Here is a email outlining how tying materials were made ready before tying. I have collected quite a bit of stories from him about cap Kennedy, Jim stone and other lengends of his time. I would like to get some more background information before compiling a document on this.
This is just
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Neal sometimes the weather will trigger memories to me. One of these lately has been when Cap would get his winter tying supplies. Mostly rooster streamer necks and Buck tails. He would order white necks from Wapsi Fly. Then one day he would announce they had arrived and we had to wash and dye them. First we would wash them in the same tub that held his catches that I viewed as a young boy. We would use tide laundry soap in hot, hot water. Stirring them for 20 minutes with a old hickory handle from a garden tool. Then we would hang them on the clothes line out beside the house after rinsing them in the same tub they were washed in. The tub was washed out and then the Buck tails were put in. Again tide soap was added and this time the water was heated on a old propane stove in the garage. When the water was boiling we would stir them in till they were snowy white. Then we would brush them to get rid of bug and burrs. Cap liked the big old hollow hair Buck tails. He would use all the Buck tailed he would get but sorted them in to categories. Large for the 3/8 oz. Jigs medium for the rest . Small tails which there were few were used for smaller jigs sometimes, but we're the last ones used.
We would let them dry for two days in Indian summer as Cap would say and the take and sort the necks to large, medium, and small. When they were dry we would start to dye them with a die that he had and I don't think is no longer available. We would keep the largest and save them to use as hackles on the small jigs the next largest would be sorted and dyed to red and yellow for tails on the jigs. The smallest we would dye red for the small jigs.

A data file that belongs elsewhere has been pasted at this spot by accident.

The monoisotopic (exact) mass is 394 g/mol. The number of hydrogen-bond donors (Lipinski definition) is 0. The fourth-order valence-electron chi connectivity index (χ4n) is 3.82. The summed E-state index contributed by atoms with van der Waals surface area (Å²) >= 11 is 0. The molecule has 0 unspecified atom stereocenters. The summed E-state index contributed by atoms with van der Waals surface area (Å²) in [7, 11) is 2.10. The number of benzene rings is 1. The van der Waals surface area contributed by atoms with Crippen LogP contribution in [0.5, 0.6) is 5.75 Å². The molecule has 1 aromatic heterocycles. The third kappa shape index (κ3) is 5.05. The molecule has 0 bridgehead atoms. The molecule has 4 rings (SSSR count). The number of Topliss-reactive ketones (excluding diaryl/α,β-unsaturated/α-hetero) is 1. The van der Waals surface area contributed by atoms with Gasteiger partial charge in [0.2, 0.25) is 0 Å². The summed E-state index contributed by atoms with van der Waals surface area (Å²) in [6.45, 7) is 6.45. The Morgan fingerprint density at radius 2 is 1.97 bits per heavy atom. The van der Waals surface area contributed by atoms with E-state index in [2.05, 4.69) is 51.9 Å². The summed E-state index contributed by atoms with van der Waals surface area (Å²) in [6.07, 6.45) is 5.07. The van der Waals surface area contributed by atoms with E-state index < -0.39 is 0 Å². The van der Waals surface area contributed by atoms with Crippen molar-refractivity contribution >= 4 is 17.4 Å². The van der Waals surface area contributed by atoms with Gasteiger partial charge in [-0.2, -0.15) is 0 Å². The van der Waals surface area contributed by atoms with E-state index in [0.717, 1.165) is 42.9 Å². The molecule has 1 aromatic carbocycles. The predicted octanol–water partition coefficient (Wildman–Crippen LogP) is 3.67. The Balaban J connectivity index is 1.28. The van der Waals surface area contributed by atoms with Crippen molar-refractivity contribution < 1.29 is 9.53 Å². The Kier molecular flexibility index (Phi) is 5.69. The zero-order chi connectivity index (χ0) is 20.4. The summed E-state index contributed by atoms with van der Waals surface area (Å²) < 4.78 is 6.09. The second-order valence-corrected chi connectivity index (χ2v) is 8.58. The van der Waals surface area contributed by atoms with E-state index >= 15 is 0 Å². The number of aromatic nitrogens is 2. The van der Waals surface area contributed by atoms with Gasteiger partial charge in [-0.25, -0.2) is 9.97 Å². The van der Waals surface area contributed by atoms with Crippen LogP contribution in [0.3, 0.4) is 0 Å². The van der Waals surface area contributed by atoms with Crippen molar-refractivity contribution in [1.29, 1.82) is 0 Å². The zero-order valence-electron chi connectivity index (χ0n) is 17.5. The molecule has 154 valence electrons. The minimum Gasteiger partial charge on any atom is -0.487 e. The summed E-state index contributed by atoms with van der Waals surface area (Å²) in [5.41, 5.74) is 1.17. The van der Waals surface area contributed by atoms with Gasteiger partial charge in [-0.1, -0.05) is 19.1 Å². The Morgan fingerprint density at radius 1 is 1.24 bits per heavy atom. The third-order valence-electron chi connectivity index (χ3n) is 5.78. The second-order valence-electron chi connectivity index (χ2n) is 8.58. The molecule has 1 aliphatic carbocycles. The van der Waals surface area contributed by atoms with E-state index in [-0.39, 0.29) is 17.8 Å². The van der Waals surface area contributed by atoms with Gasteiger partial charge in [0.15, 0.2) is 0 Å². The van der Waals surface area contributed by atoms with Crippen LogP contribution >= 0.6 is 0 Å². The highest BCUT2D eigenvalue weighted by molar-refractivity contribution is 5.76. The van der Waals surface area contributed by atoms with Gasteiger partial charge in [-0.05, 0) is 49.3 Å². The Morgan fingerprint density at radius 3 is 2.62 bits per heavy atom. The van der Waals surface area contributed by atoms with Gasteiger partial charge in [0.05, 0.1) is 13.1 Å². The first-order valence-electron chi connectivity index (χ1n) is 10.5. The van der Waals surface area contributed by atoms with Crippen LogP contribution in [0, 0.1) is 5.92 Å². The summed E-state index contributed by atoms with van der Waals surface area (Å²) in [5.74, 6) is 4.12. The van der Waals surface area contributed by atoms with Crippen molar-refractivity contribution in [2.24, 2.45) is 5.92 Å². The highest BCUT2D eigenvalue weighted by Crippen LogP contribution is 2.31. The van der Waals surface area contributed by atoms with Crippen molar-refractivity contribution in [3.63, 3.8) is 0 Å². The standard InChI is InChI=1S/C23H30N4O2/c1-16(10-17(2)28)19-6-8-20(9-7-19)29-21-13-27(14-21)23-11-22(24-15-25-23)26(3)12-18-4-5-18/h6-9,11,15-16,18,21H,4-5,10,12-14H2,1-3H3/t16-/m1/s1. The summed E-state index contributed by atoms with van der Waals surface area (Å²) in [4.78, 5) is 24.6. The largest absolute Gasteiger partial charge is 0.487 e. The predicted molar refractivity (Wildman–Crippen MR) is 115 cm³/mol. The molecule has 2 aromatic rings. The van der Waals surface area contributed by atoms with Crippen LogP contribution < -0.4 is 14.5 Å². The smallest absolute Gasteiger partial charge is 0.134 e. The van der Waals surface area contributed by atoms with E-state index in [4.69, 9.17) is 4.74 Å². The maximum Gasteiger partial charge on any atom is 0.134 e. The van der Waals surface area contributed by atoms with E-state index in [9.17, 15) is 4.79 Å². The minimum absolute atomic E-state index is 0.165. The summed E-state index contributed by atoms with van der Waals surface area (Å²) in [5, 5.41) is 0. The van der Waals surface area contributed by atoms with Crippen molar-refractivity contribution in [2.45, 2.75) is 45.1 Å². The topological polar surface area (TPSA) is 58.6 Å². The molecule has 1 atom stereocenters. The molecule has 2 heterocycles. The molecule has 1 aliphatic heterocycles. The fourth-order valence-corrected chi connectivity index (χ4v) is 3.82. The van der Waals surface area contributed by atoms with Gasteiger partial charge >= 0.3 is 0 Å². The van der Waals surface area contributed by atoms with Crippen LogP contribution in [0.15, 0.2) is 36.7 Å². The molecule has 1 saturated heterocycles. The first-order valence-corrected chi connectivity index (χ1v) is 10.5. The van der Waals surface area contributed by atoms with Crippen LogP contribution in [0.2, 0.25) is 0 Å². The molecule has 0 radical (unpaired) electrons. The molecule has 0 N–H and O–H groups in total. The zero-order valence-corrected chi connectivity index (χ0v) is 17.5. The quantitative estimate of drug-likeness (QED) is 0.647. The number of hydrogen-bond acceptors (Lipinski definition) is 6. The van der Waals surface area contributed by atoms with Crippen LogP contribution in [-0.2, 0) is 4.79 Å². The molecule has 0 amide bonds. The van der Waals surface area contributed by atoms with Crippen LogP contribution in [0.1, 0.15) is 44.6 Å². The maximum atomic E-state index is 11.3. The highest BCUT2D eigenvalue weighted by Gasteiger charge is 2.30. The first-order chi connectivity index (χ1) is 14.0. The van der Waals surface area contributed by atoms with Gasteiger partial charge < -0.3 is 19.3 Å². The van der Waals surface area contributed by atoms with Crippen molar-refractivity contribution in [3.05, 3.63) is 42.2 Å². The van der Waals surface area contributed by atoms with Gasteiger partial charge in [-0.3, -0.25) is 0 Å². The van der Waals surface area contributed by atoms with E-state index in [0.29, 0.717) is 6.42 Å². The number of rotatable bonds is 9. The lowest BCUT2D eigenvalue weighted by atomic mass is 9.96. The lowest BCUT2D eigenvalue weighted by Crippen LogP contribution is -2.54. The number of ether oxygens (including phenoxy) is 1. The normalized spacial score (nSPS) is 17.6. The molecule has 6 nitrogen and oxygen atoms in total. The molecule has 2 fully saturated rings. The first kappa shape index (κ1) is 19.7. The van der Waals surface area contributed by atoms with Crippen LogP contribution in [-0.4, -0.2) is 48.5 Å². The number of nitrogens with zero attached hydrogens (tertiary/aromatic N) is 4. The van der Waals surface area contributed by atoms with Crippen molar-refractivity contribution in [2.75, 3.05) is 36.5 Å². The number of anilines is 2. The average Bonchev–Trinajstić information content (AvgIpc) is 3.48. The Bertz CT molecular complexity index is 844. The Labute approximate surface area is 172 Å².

The buck tails we would dye like wise. Four different piles white the largest would be put in boxes with moth balls. Then we would sort the rest some to be dyed red, some yellow, and a few a hunters green or as Cap would say forest green. The dying was done in a old steel pot put on top of the propane stove. The stove was a old two burner stove more a hot plate than a stove. Cap always called it a stove so that's what I will refer to it. We would add the dye to the water boil the water and dye and then add the necks or tails. When the color seemed right to Cap we would turn down the heat and add vinegar to set the dye. Then wash the tails or necks in cold water and hand them dry on the clothes line with clip clothes pins. They would dry for a full day before being fluffed and put in a box with moth balls.
Getting the winter tying material ready was a three day ordeal. We would start off at 8:00 a.m. and not quite until 4:00 p.m. and then go out fishing until dark. Kathy would have a nice meal made for us with a couple of scotch and waters before we ate. Cap loved his scotch and water most of his scotch was cheap but welcome after a three hour fishing trip in a cool or cold weather. We both love to fish turtle bay at twin hills at East lake Okoboji. Easy walleye fishing after a hard day of work. The frogs would come into turtle bay and a jig with green and white would take some nice size walleye. You could hear them glauming the frogs and knew you would have good night of fishing. Then we would move about two blocks down and fish Jim Stone jigs for the hawg walleye that would come on the flats on turtle bay. We would take back 10 walleye from 10 to 4 lbs. We would take the cheeks and livers fry the as a appetizer before dinner. Filet the walleye and eat dinner. Fun times times I wish I could relive.
Enjoy my friend another story from my youth. It may add some knowledge to how we did things.
All the best,
Redmanackground information before a complie a document of this time.